In a well attended event, the CAI Chapter put on a mock annual meeting and a panel of experts offered insight into various issues. Quinn Sperry of Morris Sperry moderated and the rest of the team at Morris Sperry acted out a "typical' annual meeting. There were lots of laughs as issues involving comfort animals, defamation, guns, video recorders, obstructive owners, alcohol, meeting notices, and proxies were raised and discussed. It was great training and good fun for everyone who attended.
Here is another example of the need for HOAs to carefully select their D&O policy. A California community association lost its lawsuit against State Farm after State Farm refused to cover a lawsuit against the HOA under the D&O policy because the plaintiffs had not claimed compensatory damages. You might think you have D&O coverage to cover lawsuits against board members and the association, but if the D&O policy does not cover non-monetary claims or limits the type of claims or remedies sought, you may not have any defense. Every community association should check with its agent to make sure the board members understand the scope of coverage for their D&O policy.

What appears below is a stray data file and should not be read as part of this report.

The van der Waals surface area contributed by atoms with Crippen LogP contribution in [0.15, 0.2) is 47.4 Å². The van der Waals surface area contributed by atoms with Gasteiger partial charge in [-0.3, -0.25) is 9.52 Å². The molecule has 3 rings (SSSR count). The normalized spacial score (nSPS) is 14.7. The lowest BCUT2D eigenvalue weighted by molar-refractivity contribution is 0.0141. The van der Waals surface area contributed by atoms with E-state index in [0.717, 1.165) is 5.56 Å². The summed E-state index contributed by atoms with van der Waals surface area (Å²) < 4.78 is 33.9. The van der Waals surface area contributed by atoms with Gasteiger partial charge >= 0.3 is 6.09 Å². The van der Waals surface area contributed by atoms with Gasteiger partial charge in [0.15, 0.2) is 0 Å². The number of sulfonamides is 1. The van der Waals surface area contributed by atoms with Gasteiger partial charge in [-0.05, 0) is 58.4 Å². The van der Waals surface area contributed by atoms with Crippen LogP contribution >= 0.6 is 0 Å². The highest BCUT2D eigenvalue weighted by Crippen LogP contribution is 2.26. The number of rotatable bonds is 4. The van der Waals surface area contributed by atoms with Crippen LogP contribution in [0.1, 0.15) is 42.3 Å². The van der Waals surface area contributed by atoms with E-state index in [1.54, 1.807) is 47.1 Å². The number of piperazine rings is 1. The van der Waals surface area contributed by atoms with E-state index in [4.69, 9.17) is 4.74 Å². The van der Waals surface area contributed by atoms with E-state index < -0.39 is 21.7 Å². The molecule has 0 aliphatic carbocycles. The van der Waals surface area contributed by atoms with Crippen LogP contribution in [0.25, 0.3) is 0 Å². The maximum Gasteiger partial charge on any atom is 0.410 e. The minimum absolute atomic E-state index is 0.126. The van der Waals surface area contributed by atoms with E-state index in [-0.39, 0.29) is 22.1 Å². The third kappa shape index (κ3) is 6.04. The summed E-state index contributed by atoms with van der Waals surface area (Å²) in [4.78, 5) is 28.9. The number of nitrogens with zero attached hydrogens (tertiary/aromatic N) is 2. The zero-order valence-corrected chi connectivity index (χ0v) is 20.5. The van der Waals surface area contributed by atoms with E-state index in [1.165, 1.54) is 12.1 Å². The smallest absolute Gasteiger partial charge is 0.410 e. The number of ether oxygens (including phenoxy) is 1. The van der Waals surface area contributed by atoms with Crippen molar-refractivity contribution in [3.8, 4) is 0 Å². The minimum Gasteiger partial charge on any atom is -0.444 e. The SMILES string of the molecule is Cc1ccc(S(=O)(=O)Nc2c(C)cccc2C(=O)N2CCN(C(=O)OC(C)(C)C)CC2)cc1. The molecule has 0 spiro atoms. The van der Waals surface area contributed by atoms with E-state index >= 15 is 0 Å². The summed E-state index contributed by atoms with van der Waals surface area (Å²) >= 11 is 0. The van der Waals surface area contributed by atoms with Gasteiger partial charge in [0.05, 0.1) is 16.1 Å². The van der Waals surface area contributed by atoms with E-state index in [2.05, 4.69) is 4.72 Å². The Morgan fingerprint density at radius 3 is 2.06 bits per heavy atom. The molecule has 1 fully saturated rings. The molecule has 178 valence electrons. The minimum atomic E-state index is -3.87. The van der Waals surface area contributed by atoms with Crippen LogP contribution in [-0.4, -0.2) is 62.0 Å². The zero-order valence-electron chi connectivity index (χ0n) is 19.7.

A South Carolina jury awarded an owner in a condominium complex $550,000 in actual damages and $340,000 in punitive damages against the board of a condominium association and the association. The association and board members apparently handed out a flyer to owners identifying a sex offender with the same name as an owner in the complex. While the person on the flyer was not the owner in the project, the association and board members continue to say it was even after other owners challenged the claim. One of the board members also apparently called the owner's bank and told a loan officer that the owner was a sex offender. The board was apparently upset that the owner had not paid assessments on time.